You know when you’re craving something sweet, but hearty, and fluffy, and full of flavor and wholesome and filling and incredibly delicious? And possibly also cute? ok, maybe you don’t crave cute. But these muffins certainly fall into all of those categories. They’re so good that when you start sharing them you’re going to regret not having made more. That’s why I’m telling you from the beginning; bake a whole lot of ’em because people are going to be asking for more. Or you are. Bring them to work, to school, to your friends at the gym and tell them they lie don’t have butter lie so they’ll too have some. And then you’ll be loved by everyone and be declared queen or king of the world. Ok, I also lied about that last part. But some of your friends might consider it, since on top of being so good by themselves, they’re covered with an incredibly good cream-vanilla glaze, courtesy of Jessica at How Sweet It Is. Read more for the recipe.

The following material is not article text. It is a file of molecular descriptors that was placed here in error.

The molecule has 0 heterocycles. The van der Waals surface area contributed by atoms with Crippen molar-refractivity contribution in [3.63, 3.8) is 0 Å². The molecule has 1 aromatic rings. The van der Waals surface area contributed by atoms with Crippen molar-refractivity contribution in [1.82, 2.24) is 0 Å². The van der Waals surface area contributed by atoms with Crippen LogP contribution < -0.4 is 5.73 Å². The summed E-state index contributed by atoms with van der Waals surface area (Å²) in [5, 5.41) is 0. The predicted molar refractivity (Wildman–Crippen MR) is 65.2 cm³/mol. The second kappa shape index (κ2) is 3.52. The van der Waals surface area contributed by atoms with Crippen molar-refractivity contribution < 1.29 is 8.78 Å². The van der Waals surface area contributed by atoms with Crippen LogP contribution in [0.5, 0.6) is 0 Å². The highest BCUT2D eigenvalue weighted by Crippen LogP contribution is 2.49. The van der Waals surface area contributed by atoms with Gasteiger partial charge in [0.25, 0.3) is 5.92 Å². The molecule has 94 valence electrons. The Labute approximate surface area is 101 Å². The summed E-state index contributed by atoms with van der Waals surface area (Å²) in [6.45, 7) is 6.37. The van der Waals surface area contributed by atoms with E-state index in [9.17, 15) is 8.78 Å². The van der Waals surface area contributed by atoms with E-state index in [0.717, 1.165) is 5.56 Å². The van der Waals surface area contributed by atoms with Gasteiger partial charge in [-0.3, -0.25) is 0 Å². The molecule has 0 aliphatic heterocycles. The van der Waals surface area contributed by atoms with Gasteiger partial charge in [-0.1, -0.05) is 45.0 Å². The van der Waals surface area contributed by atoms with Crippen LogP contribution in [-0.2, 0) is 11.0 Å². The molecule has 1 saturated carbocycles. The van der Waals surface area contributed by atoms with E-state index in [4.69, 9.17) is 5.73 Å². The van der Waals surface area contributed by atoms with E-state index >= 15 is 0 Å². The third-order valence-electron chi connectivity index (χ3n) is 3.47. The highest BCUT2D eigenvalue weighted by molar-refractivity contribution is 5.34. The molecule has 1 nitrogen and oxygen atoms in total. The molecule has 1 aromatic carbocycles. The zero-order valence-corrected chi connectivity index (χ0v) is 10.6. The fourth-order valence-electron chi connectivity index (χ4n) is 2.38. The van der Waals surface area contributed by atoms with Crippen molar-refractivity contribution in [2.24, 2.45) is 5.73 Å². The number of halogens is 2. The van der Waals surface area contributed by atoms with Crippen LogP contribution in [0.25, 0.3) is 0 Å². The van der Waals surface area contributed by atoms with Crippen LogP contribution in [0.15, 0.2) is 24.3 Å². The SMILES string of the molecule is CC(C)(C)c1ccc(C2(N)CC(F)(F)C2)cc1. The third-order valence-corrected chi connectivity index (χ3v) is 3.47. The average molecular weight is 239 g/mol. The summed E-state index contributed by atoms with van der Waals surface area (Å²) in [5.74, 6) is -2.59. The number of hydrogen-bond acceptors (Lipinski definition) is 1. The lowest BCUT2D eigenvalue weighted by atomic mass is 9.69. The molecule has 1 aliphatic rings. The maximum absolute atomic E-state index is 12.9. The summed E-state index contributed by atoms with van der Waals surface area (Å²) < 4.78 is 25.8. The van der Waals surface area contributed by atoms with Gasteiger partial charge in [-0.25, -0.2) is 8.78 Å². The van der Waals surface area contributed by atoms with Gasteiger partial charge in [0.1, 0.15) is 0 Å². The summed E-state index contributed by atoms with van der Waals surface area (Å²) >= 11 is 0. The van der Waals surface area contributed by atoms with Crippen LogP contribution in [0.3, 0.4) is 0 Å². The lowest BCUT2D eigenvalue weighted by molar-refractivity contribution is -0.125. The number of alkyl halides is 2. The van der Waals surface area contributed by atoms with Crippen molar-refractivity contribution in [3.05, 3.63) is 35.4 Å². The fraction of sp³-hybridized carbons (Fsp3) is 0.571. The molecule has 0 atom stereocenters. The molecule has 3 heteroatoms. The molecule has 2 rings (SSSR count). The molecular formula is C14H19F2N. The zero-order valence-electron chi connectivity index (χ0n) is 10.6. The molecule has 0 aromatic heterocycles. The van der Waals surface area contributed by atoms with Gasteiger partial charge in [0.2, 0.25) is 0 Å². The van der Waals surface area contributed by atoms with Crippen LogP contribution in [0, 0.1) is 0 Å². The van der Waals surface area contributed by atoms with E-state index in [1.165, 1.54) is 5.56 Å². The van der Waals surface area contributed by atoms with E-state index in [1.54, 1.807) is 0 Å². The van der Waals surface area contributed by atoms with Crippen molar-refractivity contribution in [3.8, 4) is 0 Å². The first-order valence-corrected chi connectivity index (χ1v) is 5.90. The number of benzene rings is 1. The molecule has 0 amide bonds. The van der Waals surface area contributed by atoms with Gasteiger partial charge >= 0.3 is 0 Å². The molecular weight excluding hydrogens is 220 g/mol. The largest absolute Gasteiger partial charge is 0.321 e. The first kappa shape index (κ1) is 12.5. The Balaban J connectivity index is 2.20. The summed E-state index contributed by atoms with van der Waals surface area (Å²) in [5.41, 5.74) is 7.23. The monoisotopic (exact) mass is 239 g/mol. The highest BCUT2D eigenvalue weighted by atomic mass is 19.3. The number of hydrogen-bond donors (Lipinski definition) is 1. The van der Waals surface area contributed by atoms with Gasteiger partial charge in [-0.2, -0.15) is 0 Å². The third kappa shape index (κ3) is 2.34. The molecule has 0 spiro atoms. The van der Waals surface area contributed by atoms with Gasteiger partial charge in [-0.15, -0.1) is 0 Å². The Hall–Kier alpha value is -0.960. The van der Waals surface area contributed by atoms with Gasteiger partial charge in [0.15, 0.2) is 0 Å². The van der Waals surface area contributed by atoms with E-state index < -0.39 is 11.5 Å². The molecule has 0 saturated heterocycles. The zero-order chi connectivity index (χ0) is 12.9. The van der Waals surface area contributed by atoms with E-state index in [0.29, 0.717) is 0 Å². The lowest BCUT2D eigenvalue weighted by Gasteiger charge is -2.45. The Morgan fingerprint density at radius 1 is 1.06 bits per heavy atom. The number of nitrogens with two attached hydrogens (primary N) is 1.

Remember that time when you ate risotto for lunch and dinner and next day lunch? No? You’ve never done such a piggy-like thing before? Hmm. Weird. Maybe that’s because you haven’t made risotto with a nice and old, freshly grated Parmesan cheese, jamon serrano, tons of butter, and avocado. This kind is the second best risotto I’ve ever tried (it was here), the first one being a Black risotto with calamari, which you can enjoy right here in Mexico City, but which I’m not adventurous enough to try and make myself yet. (How do you go about using squid ink? Where do you even buy it?) For this recipe though, I did feel bold enough to try it with a recipe I made up myself, using good ingredients as the secret for good results. I chose jamon serrano, which one could say is the spanish version of prosciutto, but which tastes quite different. And then I did something (if you’re squeamish/vegan/a health nut , I would suggest you stop reading) quite naughty; I toasted the rice in those white slices of fat. I know. I’m terrible. But you can really justify it to other people once you present them with a hot bowl and a spoon. They won’t be complaining once they the get tiny bits of golden, delicious, cheese covered goodness. Read more for the recipe!